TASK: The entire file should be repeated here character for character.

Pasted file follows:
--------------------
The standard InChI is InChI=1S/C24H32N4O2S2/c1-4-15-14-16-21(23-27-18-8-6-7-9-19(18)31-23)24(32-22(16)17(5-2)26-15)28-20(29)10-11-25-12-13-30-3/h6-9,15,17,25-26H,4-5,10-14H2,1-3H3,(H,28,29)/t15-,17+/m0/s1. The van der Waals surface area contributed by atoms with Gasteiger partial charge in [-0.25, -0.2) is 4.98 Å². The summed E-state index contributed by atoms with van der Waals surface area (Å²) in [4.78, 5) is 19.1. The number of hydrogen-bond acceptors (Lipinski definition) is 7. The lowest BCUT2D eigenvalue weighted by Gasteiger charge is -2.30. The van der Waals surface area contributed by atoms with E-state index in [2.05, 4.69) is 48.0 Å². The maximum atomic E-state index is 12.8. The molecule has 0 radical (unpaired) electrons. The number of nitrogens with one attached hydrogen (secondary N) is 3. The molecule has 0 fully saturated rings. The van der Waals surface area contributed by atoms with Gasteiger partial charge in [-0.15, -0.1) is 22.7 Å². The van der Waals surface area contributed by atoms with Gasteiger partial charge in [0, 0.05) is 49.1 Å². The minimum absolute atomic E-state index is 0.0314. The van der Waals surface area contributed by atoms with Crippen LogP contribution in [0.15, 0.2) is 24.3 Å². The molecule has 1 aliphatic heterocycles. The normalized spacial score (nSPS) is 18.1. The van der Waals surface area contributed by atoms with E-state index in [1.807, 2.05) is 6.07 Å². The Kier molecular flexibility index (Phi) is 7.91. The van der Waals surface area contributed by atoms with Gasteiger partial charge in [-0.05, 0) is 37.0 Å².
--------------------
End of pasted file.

The standard InChI is InChI=1S/C24H32N4O2S2/c1-4-15-14-16-21(23-27-18-8-6-7-9-19(18)31-23)24(32-22(16)17(5-2)26-15)28-20(29)10-11-25-12-13-30-3/h6-9,15,17,25-26H,4-5,10-14H2,1-3H3,(H,28,29)/t15-,17+/m0/s1. The van der Waals surface area contributed by atoms with Gasteiger partial charge in [-0.25, -0.2) is 4.98 Å². The summed E-state index contributed by atoms with van der Waals surface area (Å²) in [4.78, 5) is 19.1. The number of hydrogen-bond acceptors (Lipinski definition) is 7. The lowest BCUT2D eigenvalue weighted by Gasteiger charge is -2.30. The van der Waals surface area contributed by atoms with E-state index in [2.05, 4.69) is 48.0 Å². The maximum atomic E-state index is 12.8. The molecule has 0 radical (unpaired) electrons. The number of nitrogens with one attached hydrogen (secondary N) is 3. The molecule has 0 fully saturated rings. The van der Waals surface area contributed by atoms with Gasteiger partial charge in [-0.15, -0.1) is 22.7 Å². The van der Waals surface area contributed by atoms with Gasteiger partial charge in [0, 0.05) is 49.1 Å². The minimum absolute atomic E-state index is 0.0314. The van der Waals surface area contributed by atoms with Crippen LogP contribution in [0.15, 0.2) is 24.3 Å². The molecule has 1 aliphatic heterocycles. The normalized spacial score (nSPS) is 18.1. The van der Waals surface area contributed by atoms with E-state index in [1.807, 2.05) is 6.07 Å². The Kier molecular flexibility index (Phi) is 7.91. The van der Waals surface area contributed by atoms with Gasteiger partial charge in [-0.05, 0) is 37.0 Å².